Building a successful blended family

Early in July, I had the opportunity to spend time with my niece and nephew in Nova Scotia. This would seem a perfectly ordinary event had this not been our first visit in almost a decade.

Distance and the early death of their father, my brother Roy, from a horrible disease, multiple myeloma, had kept us apart. My other brother, who lives in Seattle, facilitated the visit with these two extraordinary relatives, now in their early 20s. Having a very small family separated by a country and a continent away has been lonely and tinged with the sadness that comes from a lack of regular gatherings and missing milestones of each other’s lives.

It was the medium of social networking, which brought us together and now keeps us bound. As a member of Facebook, I have been able to track their adventures and communicate in ways that would have been impossible in a different age. It has been wonderful to get to know them again at this stage of their lives, and how proud my brother would have been with how they have grown up. By the early death of our mother, he had missed his own maternal care and set out to be the best father he could by making his primary goal in life a commitment to family. When he was diagnosed with his illness, he closed his classical music store and devoted his entire time left to family.

How very special it was to reconnect with my niece and nephew, and how proud my brother would be of their choices and accomplishments. Both were eager to learn more about family history, and shared memories of my brother’s last days.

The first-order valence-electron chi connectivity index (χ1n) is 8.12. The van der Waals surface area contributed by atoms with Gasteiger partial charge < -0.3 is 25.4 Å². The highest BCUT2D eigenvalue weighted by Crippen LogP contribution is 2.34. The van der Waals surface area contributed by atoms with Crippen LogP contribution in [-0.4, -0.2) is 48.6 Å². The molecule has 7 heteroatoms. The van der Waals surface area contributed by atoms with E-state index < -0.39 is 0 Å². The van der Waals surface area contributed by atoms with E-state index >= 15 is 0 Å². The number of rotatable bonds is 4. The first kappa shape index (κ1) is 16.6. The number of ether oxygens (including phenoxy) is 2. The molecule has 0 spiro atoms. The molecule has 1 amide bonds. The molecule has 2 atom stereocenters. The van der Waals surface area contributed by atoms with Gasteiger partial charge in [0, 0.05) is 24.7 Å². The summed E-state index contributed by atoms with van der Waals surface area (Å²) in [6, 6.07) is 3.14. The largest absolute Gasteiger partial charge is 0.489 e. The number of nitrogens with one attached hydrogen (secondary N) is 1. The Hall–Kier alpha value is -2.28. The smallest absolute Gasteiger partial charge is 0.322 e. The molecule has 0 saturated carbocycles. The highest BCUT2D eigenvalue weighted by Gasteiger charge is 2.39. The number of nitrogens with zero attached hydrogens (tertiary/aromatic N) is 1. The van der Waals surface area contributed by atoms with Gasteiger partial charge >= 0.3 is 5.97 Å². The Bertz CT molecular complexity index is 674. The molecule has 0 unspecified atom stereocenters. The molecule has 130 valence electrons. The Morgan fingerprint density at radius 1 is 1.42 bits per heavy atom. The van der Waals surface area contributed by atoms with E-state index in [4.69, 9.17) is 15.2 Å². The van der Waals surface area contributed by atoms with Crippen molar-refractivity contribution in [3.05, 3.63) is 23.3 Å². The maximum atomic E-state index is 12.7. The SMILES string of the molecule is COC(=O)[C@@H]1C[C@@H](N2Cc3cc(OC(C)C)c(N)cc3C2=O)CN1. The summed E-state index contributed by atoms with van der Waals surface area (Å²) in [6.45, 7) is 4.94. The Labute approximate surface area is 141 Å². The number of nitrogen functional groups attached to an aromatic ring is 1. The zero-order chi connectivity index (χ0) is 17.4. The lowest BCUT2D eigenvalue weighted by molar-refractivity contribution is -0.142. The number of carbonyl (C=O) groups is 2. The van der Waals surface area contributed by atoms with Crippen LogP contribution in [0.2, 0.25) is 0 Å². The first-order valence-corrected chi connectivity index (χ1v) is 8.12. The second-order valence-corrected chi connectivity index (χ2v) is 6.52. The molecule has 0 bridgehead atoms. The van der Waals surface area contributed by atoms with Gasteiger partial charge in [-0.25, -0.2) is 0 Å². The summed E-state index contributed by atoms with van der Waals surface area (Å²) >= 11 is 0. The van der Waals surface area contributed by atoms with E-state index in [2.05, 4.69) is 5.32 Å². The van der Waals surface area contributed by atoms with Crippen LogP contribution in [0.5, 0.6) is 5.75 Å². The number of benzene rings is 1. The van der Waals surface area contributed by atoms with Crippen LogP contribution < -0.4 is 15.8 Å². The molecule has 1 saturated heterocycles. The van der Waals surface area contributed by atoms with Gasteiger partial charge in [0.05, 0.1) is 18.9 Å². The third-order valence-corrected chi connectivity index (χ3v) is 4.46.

Particularly impressive was renewing the connection with my brother’s wife as well, and getting to know the man that she married soon after my brother died. In most cases, becoming a stepparent is one of the most difficult roles to assume in life. From what I observed, my brother’s children were fortunate indeed. The atmosphere in the home was calm, affectionate, and warm. Although my niece, the older of the two children, expressed her initial discomfort at her mother marrying so soon after my brother passed, she now has deep affection for the man she now calls “Dad.”

Children who lose a parent through death or an acrimonious divorce many never close the gap. However, the introduction of a new person can be positive, and can have a profound impact on the lives of all involved. The University of Missouri extension is a good place to start garnering information about how a potential stepparent can make a successful transition to this new role. (http://extension.m

Building a successful blended family starts with open communication between the partners to discuss expectations and values in relationship to parenting. Through truly open communication, perhaps with a counselor or objective third person, problems down the line may be avoided. My brother’s wife remarried less than a year after his death. Although, more healing is generally recommended, in her situation, the new partner was quite a bit older and had the life experience to successfully deal with her mood swings and the confusion of the children at having a new male figure enter their lives so soon after their father’s death.